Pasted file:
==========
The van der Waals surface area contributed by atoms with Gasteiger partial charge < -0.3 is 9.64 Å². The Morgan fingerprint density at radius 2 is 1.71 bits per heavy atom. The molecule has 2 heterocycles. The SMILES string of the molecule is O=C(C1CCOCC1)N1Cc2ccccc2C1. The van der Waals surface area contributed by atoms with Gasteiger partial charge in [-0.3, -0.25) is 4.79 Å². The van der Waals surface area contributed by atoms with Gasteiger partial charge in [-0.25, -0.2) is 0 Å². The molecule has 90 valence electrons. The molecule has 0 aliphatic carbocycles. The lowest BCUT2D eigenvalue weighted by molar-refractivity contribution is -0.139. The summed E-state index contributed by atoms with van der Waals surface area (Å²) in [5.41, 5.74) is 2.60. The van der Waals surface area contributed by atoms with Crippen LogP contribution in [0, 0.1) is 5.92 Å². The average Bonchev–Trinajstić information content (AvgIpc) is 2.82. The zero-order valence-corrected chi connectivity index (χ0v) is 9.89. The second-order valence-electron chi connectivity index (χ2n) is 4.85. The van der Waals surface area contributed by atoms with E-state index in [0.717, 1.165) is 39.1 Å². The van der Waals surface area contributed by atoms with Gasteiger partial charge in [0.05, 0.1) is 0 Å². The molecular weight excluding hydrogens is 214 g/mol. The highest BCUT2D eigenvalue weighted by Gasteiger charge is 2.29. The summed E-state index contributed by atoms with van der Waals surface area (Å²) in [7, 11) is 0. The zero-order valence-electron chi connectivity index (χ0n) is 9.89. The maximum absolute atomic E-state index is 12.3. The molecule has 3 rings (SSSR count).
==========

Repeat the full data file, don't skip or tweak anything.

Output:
The van der Waals surface area contributed by atoms with Gasteiger partial charge < -0.3 is 9.64 Å². The Morgan fingerprint density at radius 2 is 1.71 bits per heavy atom. The molecule has 2 heterocycles. The SMILES string of the molecule is O=C(C1CCOCC1)N1Cc2ccccc2C1. The van der Waals surface area contributed by atoms with Gasteiger partial charge in [-0.3, -0.25) is 4.79 Å². The van der Waals surface area contributed by atoms with Gasteiger partial charge in [-0.25, -0.2) is 0 Å². The molecule has 90 valence electrons. The molecule has 0 aliphatic carbocycles. The lowest BCUT2D eigenvalue weighted by molar-refractivity contribution is -0.139. The summed E-state index contributed by atoms with van der Waals surface area (Å²) in [5.41, 5.74) is 2.60. The van der Waals surface area contributed by atoms with Crippen LogP contribution in [0, 0.1) is 5.92 Å². The average Bonchev–Trinajstić information content (AvgIpc) is 2.82. The zero-order valence-corrected chi connectivity index (χ0v) is 9.89. The second-order valence-electron chi connectivity index (χ2n) is 4.85. The van der Waals surface area contributed by atoms with E-state index in [0.717, 1.165) is 39.1 Å². The van der Waals surface area contributed by atoms with Gasteiger partial charge in [0.05, 0.1) is 0 Å². The molecular weight excluding hydrogens is 214 g/mol. The highest BCUT2D eigenvalue weighted by Gasteiger charge is 2.29. The summed E-state index contributed by atoms with van der Waals surface area (Å²) in [7, 11) is 0. The zero-order valence-electron chi connectivity index (χ0n) is 9.89. The maximum absolute atomic E-state index is 12.3. The molecule has 3 rings (SSSR count).